Paddy Power appeal victory paves way for sixth bookies in high street despite public outcry
7:00am Thursday 23rd April 2015 – Waltham Forest E-Guardian
Paddy Power has won the right to open a sixth betting shop in a high street despite public opposition.
The company was successful in appealing against a decision by Waltham Forest council’s planning committee to deny a change of use at 620 High Road, Leytonstone.
Paddy Power was granted a premises licence in October despite more than 1,200 people signing a petition against the move.
Yesterday, a planning inspector, appointed by the Secretary of State for Communities, ruled in the betting giants favour in a move a council spokesman described as “another example of an inspector not supporting local concerns regarding the clustering of betting shops.”
The betting shop will operate under the condition that it will not be open to customers after 10pm on any day of the week and CCTV is installed to deter criminal activity.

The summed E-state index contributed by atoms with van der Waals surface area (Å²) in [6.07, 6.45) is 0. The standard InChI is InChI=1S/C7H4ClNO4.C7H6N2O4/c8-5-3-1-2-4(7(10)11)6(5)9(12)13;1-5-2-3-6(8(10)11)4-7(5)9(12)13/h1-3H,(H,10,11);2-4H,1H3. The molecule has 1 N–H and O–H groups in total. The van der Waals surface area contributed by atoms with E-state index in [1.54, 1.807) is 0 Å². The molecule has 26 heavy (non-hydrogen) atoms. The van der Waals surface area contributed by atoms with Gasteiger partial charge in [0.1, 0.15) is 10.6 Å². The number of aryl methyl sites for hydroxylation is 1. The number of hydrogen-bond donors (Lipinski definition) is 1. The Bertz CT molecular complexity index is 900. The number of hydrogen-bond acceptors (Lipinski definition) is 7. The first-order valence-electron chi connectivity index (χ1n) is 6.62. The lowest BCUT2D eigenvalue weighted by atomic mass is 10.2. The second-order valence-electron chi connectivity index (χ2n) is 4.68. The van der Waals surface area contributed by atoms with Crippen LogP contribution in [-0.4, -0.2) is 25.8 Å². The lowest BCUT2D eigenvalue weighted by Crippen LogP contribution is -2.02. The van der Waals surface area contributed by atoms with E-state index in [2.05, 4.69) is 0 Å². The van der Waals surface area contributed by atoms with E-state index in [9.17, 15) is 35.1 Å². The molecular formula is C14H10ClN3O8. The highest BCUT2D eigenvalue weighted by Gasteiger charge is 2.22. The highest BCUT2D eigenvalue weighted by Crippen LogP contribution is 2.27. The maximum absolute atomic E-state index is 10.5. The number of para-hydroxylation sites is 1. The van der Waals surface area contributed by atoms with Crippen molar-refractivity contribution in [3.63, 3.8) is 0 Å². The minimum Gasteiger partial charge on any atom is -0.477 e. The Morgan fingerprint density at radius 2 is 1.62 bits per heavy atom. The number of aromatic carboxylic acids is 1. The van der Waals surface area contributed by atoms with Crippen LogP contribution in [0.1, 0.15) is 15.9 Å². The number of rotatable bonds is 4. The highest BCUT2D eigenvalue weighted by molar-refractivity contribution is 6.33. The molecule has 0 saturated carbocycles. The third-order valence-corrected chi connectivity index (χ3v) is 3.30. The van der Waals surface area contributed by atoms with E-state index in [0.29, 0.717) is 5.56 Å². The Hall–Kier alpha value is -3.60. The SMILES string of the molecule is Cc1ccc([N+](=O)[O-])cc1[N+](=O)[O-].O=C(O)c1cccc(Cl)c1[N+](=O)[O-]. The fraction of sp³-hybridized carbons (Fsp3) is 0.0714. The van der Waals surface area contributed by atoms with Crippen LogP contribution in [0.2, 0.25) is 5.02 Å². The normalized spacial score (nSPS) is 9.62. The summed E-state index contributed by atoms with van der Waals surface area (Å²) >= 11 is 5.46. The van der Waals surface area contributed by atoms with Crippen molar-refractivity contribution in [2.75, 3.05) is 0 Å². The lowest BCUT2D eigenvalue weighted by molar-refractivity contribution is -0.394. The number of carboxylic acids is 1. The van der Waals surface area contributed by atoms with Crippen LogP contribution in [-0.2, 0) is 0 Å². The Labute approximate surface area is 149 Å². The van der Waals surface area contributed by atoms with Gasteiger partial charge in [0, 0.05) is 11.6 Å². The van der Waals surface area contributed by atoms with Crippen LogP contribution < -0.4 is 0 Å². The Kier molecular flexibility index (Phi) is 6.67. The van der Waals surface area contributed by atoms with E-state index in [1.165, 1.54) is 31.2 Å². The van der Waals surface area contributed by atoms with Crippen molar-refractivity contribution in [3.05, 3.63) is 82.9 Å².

The inspector approved the application despite it adding an ‘obvious’ third betting shop to the immediate vicinity.
Following the closure of Leytonstone police station, the inspector also heard local concerns that the police presence in the area had been reduced, but said “The Metropolitan Police’s crime prevention officer did not raise this as a concern when consulted.”
The inspector continued:
I do not consider that an additional betting office within the immediate area would result in a significant alteration to the balance [of being a retail-led high street], or result in a clustering effect that would be detrimental to the retail attraction of the immediate area or wider centre.
The appellant operates a chain of betting offices, and although the use would not make a large contribution to local regeneration or have a significantly positive effect in tackling social deprivation, its corporate responsibility policies are clear and links with the local community are encouraged.
The FOCUS Team says:
Local people will be wondering what is the point of the Council spending time and resources securing changes to planning regulations, if they are going to be over-ruled by inspectors who choose to ignore local opinion.